* Net profit 61 cents per share
* Beats analysts’ estimate by 4 cents per share
* Revenue increases 29 pct to $1.65 billion
* Shares fall more than 4 percent after hours (Adds analyst comment, updates share price)
By Deena Beasley
LOS ANGELES, July 21 (Reuters) - Gilead Sciences Inc (GILD.O) said on Tuesday its quarterly profit rose 31 percent on higher sales of its drugs to treat the virus that causes AIDS, but some sales went to inventory, and the company’s shares fell more than 4 percent after hours.
Gilead also slightly raised its forecast for 2009 product sales, but said expenses would also increase.
“They did beat, but there was inventory build-up,” said Jefferies & Co analyst Eun Yang. “Also, they increased the guidance, but only by about 3 percent — the consensus is currently higher.”
Chief Financial Officer Robin Washington said on a conference call that wholesale inventories of HIV drugs Atripla and Truvada increased during the second quarter and “may decrease in second-half 2009.”
Gilead posted a second quarter net profit of $571.4 million, or 61 cents per share, compared with $434.8 million, or 45 cents per share, a year earlier.
Excluding acquisition-related expenses and restructuring costs, Gilead earned 65 cents a share during the quarter, topping analysts’ average estimate of 61 cents a share according to Reuters Estimates.
“These are pretty strong results, a more than 10 percent beat,” said Morgan Joseph managing director Shiv Kapoor. “Gilead’s current revenue, Gilead’s current HIV franchise continues to be very strong, much stronger than folks’ expectation.”
Quarterly revenue rose 29 percent to $1.65 billion and product sales rose 29 percent to $1.57 billion.
For the full year, the CFO said Gilead now expects product sales of $6.1 billion to $6.2 billion, up from its previous estimate of $5.9 billion to $6.0 billion. Wall Street is projecting full-year sales of $6.24 billion, Yang said.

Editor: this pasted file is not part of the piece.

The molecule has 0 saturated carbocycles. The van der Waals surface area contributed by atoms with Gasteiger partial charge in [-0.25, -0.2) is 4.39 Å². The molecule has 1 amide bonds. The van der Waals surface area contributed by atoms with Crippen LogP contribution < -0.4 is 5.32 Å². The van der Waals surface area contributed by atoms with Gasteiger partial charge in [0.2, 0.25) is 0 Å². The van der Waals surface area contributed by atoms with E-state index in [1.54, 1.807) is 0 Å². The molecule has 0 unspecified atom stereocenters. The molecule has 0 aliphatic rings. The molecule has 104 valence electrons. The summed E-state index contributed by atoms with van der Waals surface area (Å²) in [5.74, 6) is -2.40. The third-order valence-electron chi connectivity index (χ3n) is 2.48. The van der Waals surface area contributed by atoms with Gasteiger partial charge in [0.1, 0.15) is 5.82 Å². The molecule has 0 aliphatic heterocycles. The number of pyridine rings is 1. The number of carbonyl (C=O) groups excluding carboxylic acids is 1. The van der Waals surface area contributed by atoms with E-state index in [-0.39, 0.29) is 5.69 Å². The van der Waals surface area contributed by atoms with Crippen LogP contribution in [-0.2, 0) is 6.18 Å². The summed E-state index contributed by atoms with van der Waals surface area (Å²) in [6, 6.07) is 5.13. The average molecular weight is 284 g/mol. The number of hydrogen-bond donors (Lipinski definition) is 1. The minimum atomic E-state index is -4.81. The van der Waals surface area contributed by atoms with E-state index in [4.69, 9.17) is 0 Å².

Washington also forecast 2009 research and development costs of $850 million to $870 million, compared with a previous range of $800 million $820 million, and said sales and administrative costs are likely to total $810 million to $830 million — up from $720 million to $740 million.
Second-quarters sales of Atripla, which combines Gilead’s Truvada with Bristol-Myers Squibb Co’s (BMY.N) Sustiva into a single pill, totaled $569 million, exceeding the Wall Street consensus of $547 million, as compiled by Deutsche Bank analyst Mark Schoenebaum.
Royalty, contract and other revenue rose 29 percent to $78.8 million. Gilead gets much of its royalty revenue from Roche Holding AG’s ROG.VX sales of the Tamiflu flu treatment.
Shares of Gilead, which rose 1.2 percent to close at $48.55 on Nasdaq before the earnings announcement, fell to $46.40 after hours. (Reporting by Deena Beasley in Los Angeles; additional reporting by I-Ching Ng in New York; editing by Richard Chang and Andre Grenon)